This is the type of movie I feel kind of conflicted about. I love Tina Fey, love Amy Poehler and even liked most of this movie. But I can't help thinking about how much better the film would have been with Tina Fey at the helm as writer, or even director. I was surprised to find that Tina Fey neither produced nor wrote the script for this film when I saw the trailer many months ago. I've mentioned before how 30 Rock is one of the most consistently funny shows on television, and I really commend Tina Fey for making it successful. But I digress.
By now, everyone knows the plot of Baby Mama. Tina Fey plays a successful, career-driven woman who, because of her responsibilities, may have missed the biological window for having a baby. So she enlists the help of an uncouthed surrogate (Amy Poehler) to carry her baby. Hilarity ensues. I'm not being sarcastic either. This movie is very funny, even in all its absurdity, which often undermines the moments when it's trying to be a serious(?) acting showcase for Tina Fey. Okay, maybe I didn't word that correctly. Tina Fey is playing it like she's in an actual movie, while Poehler plays it likes she's in the confines of a really funny SNL sketch--but in a good way. I think it totally works, despite what critics are saying about the film. A few talking points to discuss in this shortened review:
- What was up with Romany Malco's character? While I love the guy, he was totally unnecessary here, and bordered on offensive.
- Why does Maura Tierney keep showing up in these thankless film roles? It's more forgivable here because Baby Mama is infinitely better than the hot mess that was Semi-Pro. But is she seriously trying to forge a film career out of these bit parts in comedic films where she neither says anything interesting, nor does she get to crack a joke.
- Who knew Sigourney Weaver was funny?
I now think that it may have been a bit of a mistake to wait so long after seeing this movie to write a review. 88 Minutes is a ridiculously contrived movie. Needlessly complicated, so much so that I'm struggling to remember what it was even about. Al Pacino (and his crazy hair) plays a psychiatrist/college professor who (as far as I can tell) sometimes works with the FBI. Whatever. He put this serial killer away, who liked to hang women upside down and do terrible things to them. The killer is days (hours actually) away from execution, but then women start showing up murdered, in the same fashion as his victims(gasp!) And now Al Pacino's character has received a phone call from a mysterious voice, saying that he will die in 88 minutes. Doesn't say how, except we can assume that he wasn't injected with anything or otherwise poisoned. I'm sure he could get that checked out by a doctor if he explained the situation, then he could just go to a police station and chill out until the 88 minutes are up...wait, that would all make sense. Not that kind of movie.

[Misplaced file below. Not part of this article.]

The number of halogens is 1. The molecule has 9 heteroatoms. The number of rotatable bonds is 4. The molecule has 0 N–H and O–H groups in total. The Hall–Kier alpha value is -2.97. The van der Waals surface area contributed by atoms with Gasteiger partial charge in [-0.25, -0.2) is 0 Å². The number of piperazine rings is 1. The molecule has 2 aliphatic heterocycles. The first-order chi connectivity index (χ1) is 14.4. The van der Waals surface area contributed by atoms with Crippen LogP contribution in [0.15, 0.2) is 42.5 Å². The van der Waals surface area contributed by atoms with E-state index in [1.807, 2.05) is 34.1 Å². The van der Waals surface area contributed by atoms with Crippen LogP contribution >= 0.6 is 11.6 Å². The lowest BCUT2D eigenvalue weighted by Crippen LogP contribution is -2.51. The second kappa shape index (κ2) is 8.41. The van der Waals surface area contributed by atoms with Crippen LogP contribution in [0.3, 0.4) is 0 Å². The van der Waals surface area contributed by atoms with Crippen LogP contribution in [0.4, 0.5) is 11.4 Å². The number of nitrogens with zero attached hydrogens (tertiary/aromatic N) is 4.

Instead, the movie wants us on the edge of our seats, asking ourselves if Al Pacino's testimony put away the wrong man? Suspense abounds...except, not. Because we saw the guy killing some girl at the beginning of the movie, so we already know that he did it. So what we're essentially watching is an entire film (that's more than 88 minutes, mind you) of Pacino trying to find out who the copycat killer is. Is it his lesbian co-worker, played by Amy Brenneman? Is it the Dean, played by Deborah Kara Unger? Or is it one of his students? Leelee Sobieski, Alicia Witt (love her. Hate that she's here) or Benjamin McKenzie?
Ultimately, you do find out and it all feels kind of anti-climatic for several reasons.
- You probably already guessed it (jokingly), but you were right.
- There's nothing here that makes you care even remotely about these characters, so why start now?
- It's all so ridiculous that you gasp that the half-jest guess you made about the film's conclusion turned out to be correct.
I've already spoken about Leelee Sobieski, so I won't pick on her any more here. She's had more than 88 minutes to prove her worth, and I still remain unconvinced. I so want to see Alicia Witt do well, but I fear her time is running out for a truly great role. And finally, it's a shame to see someone like Al Pacino taking such a nosedive in the quality of work he puts out there. His last good project was Angels in America, which you may not even want to count since it was a mini-series. If we're just talking features, I would feel safe in saying he hasn't had a great film since The Insider, more than nine years ago. And the hair...